As I sit here watching a meaningless preseason NFL football game, it has suddenly occurred to me that I have no idea when the World Series will be held. Oh yeah, I don’t care. Here’s the thing. Football season has started which means I’m busy thinking about things like my fantasy football team name (‘Orton Hears a Suh’ was my favorite name I saw on Twitter) and how the Huskers will fare in the Big Ten Conference this year.
It’s not that I don’t like baseball. I do. The first professional sporting event I attended was a baseball game in Kansas City when the Royals were playing my favorite team, the Detroit Tigers. Growing up, I didn’t play football or soccer during the summer….I played baseball. Granted, I enjoyed the fact my baseball games were at Riverside Park which meant we had to drive past the A&W Drive-In on the way home and would occasionally stop for a root beer float (love that frosty mug taste). I have some very fond memories of baseball.
I clicked on mlb.com to check the schedule. The regular season started on March 31st. The World Series this year will be October 19-27th. Does it really take seven months to determine which team is the best? Just to give a little perspective, the World Series will take place during week 8 of the college football season. College football (FBS) will have completed over half of their season by the time Major League Baseball finally gets around to the World Series. The National Football League (NFL) will already be in Week 7. The National Hockey League (NHL) will have started their regular season (October 6th) and the National Basketball Association (NBA) will have started their preseason games (assuming they get their contract disputes resolved). That’s four other major sporting leagues (NFL, FBS, NHL, NBA) pulling potential viewers away from baseball’s signature event.
Looking at the MLB standings right now, there isn’t much drama that will be unfolding. Teams have already played 130 games this year. After 130 games I think you have a good idea of who deserves to be in the playoffs. In the American League, it’s Boston and New York in the East; Detroit (yay!) in the Central and Texas or the Angels (I prefer Anaheim to LA) in the Western Division. There’s even less drama in the National League. The New York Mets are in third place in the Eastern Division only 21.5 games behind leader Philadelphia! Milwaukee looks to have the Central division wrapped up and it’s either Arizona or San Francisco in the West.
What should they do?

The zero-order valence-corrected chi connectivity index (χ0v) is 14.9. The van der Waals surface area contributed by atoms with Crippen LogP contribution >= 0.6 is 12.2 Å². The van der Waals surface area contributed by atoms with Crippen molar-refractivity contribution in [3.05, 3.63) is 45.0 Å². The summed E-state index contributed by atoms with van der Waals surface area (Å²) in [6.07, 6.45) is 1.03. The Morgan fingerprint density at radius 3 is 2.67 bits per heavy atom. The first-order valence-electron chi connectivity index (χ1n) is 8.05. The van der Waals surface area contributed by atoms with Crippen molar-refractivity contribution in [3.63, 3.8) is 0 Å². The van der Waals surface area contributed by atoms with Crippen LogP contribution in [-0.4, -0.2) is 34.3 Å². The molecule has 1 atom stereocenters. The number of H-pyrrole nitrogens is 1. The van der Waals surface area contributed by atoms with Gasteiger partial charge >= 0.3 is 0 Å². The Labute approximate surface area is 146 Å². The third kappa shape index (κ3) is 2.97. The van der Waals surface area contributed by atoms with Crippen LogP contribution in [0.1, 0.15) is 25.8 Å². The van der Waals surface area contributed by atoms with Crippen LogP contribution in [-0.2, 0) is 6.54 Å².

My suggestion would be to hold the World Series a month earlier. The simple fact is that the World Series hasn’t had more than 25 million viewers since 2004. Last year’s highest viewed game was on only 15.5 million televisions (for comparison last year’s Super Bowl had 110 million viewers). I don’t believe sports fans choose either baseball or football. Both events are worthwhile but baseball needs to take advantage of the fact they have a championship event while football is just getting started.
Build a Youth Movement
Have the Little League World Series (LLWS) open the MLB World Series. It would be a decent opening act as it highlights kids who are playing for the love the game (yes, I realize that was also the name of a Costner baseball movie). You have to admit, one of the knocks on professional athletes is they are overpaid (not to mentioned baseballs image problem with steroids). The pro teams competing in the World Series should attend the Little League final game in South Williamsport and invite the winning LLWS team to the first game of the World Series. The LLWS is also taking place right now which makes the timing perfect for a shortened professional season. However, the LLWS may overshadow the “world” series since it actually includes teams from other countries.
Don’t prolong the agony
Of the 30 major league teams, 15 have double-digit deficits they would have to overcome. Poor Houston is sitting at 35 games back. Their season is over. The fans know it and the players know it. The only people who don’t know it are the schedule makers. Stop making fans pay for it (both financially and in ridicule) and end the regular season earlier. Again, teams have played 130 games. They’ve had their chance to prove it on the field, another month of games shouldn’t make a difference.
It’s time for baseball to realize that the competitive landscape has changed. They may still be “the greatest show on dirt,” but if nobody is watching does it really matter? Baseball’s monopoly on the sports landscape is over. The casual fan has lost interest in a season that’s just too long. If something doesn’t change soon, it will continue to slide into obscurity.